“First of all, we need cultured economists again, who know the history, where they come from, how the ideas originated, who did what, and so on and so on; second, an economics now that understands itself very clearly as a subsystem of a larger system that is finite, the biosphere, hence economic growth as an impossibility; and third, a system that understands that it cannot function without the seriousness of ecosystems. And economists know nothing about ecosystems. They know nothing about thermodynamics, you know, nothing about biodiversity or anything. I mean, they are totally ignorant in that respect. And I don’t see what harm it would do, you know, to an economist to know that if the beasts would disappear, he would disappear as well, because there wouldn’t be food anymore. But he doesn’t know that, you know, that we depend absolutely from nature. But for these economists we have, nature is a subsystem of the economy. I mean, it’s absolutely crazy.”

“The principles of economics should be based in five postulates and one fundamental value principle.

  • One, the economy is to serve the people and not the people to serve the economy.
  • Two, development is about people and not about objects.
  • Three, growth is not the same as development, and development does not necessarily require growth.
  • Four, no economy is possible in the absence of ecosystem services.
  • Five, the economy is a subsystem of a larger finite system, the biosphere, hence permanent growth is impossible.
  • And the fundamental value to sustain a new economy should be that no economic interest, under any circumstance, can be above the reverence of life.”

View the entire interview with Amy Goodman and Manfred Max-Neef.

Keeping It Real

Modern economists need to get over their hair-splitting theories, self-serving technical jargon, and their detached, ivory-tower naïveté, and get real.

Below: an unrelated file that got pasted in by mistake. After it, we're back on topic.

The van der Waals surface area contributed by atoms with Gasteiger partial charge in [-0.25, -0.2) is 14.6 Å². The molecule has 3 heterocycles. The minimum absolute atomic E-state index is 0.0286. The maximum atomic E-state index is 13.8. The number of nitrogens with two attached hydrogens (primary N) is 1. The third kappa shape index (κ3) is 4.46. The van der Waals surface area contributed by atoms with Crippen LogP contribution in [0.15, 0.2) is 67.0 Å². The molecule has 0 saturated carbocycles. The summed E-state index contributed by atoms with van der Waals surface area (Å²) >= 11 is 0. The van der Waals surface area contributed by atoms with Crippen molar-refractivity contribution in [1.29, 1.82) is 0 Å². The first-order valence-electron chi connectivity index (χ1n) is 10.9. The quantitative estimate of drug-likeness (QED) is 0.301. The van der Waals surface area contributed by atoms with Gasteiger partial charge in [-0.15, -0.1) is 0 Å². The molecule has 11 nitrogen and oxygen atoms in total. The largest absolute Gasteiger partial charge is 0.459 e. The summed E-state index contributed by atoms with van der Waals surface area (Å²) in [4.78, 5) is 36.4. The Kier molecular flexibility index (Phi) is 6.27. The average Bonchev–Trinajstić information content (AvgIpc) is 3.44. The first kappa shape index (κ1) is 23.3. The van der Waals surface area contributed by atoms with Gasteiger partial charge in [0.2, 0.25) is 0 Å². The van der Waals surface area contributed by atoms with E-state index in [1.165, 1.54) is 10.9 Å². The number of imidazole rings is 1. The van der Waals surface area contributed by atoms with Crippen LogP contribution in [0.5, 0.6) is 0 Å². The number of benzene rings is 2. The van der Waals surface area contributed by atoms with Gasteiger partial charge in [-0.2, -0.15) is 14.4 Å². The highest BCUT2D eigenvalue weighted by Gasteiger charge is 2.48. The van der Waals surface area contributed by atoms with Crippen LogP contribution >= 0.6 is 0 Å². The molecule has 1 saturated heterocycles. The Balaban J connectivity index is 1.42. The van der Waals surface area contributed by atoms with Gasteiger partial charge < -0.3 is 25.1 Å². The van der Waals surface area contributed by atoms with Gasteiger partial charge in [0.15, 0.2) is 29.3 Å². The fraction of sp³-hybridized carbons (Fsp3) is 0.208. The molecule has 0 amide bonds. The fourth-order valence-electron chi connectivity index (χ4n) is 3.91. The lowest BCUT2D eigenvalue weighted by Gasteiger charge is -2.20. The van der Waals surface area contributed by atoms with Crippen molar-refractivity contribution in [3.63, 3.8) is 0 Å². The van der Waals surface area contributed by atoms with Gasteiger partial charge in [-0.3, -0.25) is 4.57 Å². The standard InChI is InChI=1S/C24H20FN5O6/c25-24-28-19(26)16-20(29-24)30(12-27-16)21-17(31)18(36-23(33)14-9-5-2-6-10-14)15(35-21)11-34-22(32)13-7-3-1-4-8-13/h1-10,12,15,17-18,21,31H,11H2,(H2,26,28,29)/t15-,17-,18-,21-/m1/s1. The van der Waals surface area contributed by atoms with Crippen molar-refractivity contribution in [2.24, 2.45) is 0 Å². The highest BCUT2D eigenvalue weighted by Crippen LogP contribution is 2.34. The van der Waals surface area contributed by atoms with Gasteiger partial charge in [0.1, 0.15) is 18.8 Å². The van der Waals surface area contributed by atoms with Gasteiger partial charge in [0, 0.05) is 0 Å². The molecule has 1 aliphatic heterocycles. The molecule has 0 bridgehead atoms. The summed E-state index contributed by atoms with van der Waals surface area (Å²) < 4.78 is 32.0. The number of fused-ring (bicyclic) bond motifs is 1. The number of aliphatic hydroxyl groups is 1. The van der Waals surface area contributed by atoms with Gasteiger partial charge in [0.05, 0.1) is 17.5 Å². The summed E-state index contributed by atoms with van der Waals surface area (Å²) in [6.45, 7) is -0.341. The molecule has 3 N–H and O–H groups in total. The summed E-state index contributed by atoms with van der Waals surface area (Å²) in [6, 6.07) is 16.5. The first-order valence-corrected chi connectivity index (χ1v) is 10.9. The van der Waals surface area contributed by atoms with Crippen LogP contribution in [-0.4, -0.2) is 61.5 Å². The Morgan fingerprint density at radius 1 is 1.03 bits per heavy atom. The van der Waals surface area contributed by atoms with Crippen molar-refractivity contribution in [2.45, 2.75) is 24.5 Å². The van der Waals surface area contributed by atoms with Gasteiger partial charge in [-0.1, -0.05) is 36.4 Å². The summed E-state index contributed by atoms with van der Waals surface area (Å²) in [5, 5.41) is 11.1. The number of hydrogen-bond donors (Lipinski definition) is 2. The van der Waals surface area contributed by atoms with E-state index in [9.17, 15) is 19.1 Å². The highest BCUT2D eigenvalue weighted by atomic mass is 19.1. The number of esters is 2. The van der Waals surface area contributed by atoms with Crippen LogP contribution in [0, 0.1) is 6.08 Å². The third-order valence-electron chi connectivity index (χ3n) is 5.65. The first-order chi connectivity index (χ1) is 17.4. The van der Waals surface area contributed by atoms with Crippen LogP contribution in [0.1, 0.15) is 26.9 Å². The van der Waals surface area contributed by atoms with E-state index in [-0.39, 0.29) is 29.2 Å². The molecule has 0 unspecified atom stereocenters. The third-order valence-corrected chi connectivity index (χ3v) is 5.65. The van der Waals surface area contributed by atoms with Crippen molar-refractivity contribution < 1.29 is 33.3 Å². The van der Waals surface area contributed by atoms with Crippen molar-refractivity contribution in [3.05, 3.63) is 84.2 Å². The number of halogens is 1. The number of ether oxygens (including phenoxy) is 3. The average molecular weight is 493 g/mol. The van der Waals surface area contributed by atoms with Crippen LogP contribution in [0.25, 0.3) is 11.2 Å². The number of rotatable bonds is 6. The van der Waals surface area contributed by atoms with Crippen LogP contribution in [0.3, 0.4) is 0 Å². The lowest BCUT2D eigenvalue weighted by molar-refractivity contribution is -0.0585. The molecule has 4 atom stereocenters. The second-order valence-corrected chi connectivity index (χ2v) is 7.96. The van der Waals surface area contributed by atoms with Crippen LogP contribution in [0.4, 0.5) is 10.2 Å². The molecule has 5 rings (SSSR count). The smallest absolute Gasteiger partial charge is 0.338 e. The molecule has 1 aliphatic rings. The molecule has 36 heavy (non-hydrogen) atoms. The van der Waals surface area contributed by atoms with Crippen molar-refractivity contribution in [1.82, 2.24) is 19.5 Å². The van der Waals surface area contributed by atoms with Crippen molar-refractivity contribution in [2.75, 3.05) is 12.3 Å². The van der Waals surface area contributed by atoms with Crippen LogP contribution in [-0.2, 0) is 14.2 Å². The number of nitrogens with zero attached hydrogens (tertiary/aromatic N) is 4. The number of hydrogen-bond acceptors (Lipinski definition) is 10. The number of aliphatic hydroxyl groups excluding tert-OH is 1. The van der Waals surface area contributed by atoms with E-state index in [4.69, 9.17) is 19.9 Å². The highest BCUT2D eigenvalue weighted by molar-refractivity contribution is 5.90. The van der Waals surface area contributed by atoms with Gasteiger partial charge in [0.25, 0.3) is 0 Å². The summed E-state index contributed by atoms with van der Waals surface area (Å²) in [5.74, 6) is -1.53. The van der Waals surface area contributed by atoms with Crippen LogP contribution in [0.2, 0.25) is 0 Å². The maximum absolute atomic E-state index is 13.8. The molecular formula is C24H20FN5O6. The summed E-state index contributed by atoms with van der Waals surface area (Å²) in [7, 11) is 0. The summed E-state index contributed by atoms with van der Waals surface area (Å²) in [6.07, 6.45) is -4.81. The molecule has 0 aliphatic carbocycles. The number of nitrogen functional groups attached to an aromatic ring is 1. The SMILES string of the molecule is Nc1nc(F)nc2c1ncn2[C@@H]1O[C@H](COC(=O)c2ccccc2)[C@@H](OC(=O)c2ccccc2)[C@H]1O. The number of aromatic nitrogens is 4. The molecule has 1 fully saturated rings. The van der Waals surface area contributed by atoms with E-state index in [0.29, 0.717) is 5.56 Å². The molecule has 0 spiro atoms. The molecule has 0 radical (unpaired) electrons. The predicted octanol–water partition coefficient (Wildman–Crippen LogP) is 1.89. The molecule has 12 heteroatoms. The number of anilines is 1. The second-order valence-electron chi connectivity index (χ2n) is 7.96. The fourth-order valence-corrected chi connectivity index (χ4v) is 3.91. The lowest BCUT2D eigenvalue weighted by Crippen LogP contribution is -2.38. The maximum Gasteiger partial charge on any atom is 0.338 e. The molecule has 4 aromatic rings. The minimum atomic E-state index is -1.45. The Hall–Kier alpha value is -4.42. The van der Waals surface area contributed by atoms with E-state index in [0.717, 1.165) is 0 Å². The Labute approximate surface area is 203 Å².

As E. B. White once aptly advised, “Bend down, Librarians, and taste the page.” I think it was also he who said “All their biology is Latin names.”

That is the message of the Economical Bestiary, which ridicules the brand of economics which persists to this day as little more than, as Richard Heiberg calls it, moral philosophy. The moral hazard for economists is succumbing to the personal, financial, and academic conflicts of interest between the cognitive corruption of their profession and the objective imperatives of reality.

Poor Richard

Framing the Market (PRA 2010)

Ecological economics (Wikipedia)

Environment Equitable Sustainable Bearable (Social ecology) Viable (Environmental economics) Economic Social

Ecological economics is a transdisciplinary field of academic research that aims to address the interdependence and coevolution of human economies and natural ecosystems over time and space. It is distinguished from environmental economics, which is the mainstream economic analysis of the environment, by its treatment of the economy as a subsystem of the ecosystem and its emphasis upon preserving natural capital. One survey of German economists found that ecological and environmental economics are different schools of economic thought, with ecological economists emphasizing “strong” sustainability and rejecting the proposition that natural capital can be substituted by human-made capital.


Natural Capitalism: Creating the Next Industrial Revolution is a 1999 book co-authored by Paul Hawken, Amory Lovins and Hunter Lovins. It has been translated into a dozen languages and was the subject of a Harvard Business Review summary.